« Back to all events

Land Inequality and Agriculture in Interwar Italy

Dates:
  • Fri 05 Oct 2012 10.00 - 12.00
  Add to Calendar 2012-10-05 10:00 2012-10-05 12:00 Europe/Paris Land Inequality and Agriculture in Interwar Italy

This thesis presents a re-interpretation of the role played by latifundia in Italian economic history based on a new theory of the effects of land inequality, namely that high landownership concentration leads to market power in rural factor markets in the presence of restrictions to factor mobility. According to such a view, market power had basically distributive effects and did not imply any technical inefficiency in agricultural production. Thus, while severely distorting factor returns in latifundia areas, land inequality is unlikely to have caused Southern backwardness, at least from a static point of view. The model is fully confirmed by a new database on land inequality, output and factor prices encompassing all local labour markets of Italy at the end of the 1930s. From a technical (TFP) point of view, indeed, Southern agriculture in interwar years can not be considered more inefficient than the Northern one, which used much higher quantities of both capital and labour per hectare. Thus, at the present stage of the research, a factor-lead accumulation process seems to be a better candidate for the North-South agricultural divergence that happened during the first half of the twentieth century. A mechanism in the spirit of Von Thünen linking output and input intensity, as well as rents, to access to markets fully accounts for such a process and is strongly confirmed by the spatial patterns of Italian agriculture around 1930.

Cappella, Villa Schifanoia - SCHIFANOIA DD/MM/YYYY
  Cappella, Villa Schifanoia - SCHIFANOIA

This thesis presents a re-interpretation of the role played by latifundia in Italian economic history based on a new theory of the effects of land inequality, namely that high landownership concentration leads to market power in rural factor markets in the presence of restrictions to factor mobility. According to such a view, market power had basically distributive effects and did not imply any technical inefficiency in agricultural production. Thus, while severely distorting factor returns in latifundia areas, land inequality is unlikely to have caused Southern backwardness, at least from a static point of view. The model is fully confirmed by a new database on land inequality, output and factor prices encompassing all local labour markets of Italy at the end of the 1930s. From a technical (TFP) point of view, indeed, Southern agriculture in interwar years can not be considered more inefficient than the Northern one, which used much higher quantities of both capital and labour per hectare. Thus, at the present stage of the research, a factor-lead accumulation process seems to be a better candidate for the North-South agricultural divergence that happened during the first half of the twentieth century. A mechanism in the spirit of Von Thünen linking output and input intensity, as well as rents, to access to markets fully accounts for such a process and is strongly confirmed by the spatial patterns of Italian agriculture around 1930.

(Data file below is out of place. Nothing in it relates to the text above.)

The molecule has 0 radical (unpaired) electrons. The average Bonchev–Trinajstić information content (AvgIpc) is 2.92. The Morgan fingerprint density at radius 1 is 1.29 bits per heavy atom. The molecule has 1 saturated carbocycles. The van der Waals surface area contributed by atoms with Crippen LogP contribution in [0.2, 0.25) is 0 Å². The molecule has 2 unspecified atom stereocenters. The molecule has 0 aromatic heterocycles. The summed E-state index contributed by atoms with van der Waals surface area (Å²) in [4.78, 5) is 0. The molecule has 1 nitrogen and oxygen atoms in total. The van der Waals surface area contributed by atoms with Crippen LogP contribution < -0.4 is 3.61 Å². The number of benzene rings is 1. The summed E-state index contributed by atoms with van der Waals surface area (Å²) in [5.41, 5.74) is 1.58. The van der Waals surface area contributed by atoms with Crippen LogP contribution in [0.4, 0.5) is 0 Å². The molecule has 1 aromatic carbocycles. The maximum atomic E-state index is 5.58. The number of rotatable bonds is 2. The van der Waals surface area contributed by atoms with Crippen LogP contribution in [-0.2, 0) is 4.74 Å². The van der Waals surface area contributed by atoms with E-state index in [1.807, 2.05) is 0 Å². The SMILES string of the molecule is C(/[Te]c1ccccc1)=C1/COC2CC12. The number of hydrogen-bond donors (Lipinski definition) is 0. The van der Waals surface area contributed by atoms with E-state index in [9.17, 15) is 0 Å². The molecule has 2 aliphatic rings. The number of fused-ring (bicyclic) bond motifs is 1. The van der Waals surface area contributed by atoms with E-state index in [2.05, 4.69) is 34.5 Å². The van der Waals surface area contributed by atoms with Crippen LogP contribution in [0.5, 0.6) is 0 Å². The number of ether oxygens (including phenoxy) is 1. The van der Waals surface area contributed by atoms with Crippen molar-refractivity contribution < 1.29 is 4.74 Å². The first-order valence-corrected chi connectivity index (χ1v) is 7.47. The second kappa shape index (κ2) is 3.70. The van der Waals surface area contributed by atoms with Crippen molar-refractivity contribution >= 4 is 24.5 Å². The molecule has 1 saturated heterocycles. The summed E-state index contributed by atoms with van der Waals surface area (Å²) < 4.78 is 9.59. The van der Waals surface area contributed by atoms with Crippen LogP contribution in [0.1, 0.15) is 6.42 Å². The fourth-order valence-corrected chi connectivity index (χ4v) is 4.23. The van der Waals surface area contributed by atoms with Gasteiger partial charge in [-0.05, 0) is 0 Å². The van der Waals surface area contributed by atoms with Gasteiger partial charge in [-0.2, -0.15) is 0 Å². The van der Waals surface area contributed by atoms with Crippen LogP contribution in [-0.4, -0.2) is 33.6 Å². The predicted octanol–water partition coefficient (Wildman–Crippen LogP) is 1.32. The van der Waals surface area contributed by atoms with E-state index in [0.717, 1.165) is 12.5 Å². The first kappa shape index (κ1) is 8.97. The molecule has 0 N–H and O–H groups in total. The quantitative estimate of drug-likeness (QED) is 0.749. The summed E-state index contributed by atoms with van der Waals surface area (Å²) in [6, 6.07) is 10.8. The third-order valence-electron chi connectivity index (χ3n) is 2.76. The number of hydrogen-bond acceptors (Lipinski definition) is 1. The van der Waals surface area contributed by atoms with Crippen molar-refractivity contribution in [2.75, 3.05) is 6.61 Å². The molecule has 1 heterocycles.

Location:
Cappella, Villa Schifanoia - SCHIFANOIA

Affiliation:
Department of History and Civilization

Type:
Thesis defence

Examiner:
Prof. Bartolomé Yun Casalilla (EUI and Universidad Pablo de Olavide, Sevilla)
Prof. Nikolaus Wolf (Humboldt Universität zu Berlin)
Prof. Juan Carmona Pidal (Universidad Carlos III de Madrid)

Supervisor:
Prof. Giovanni Federico

Contact:
Roberta Saccon - Send a mail

Defendant:
Pablo Martinelli (EUI - Department of History and Civilization)
 

Page last updated on 18 August 2017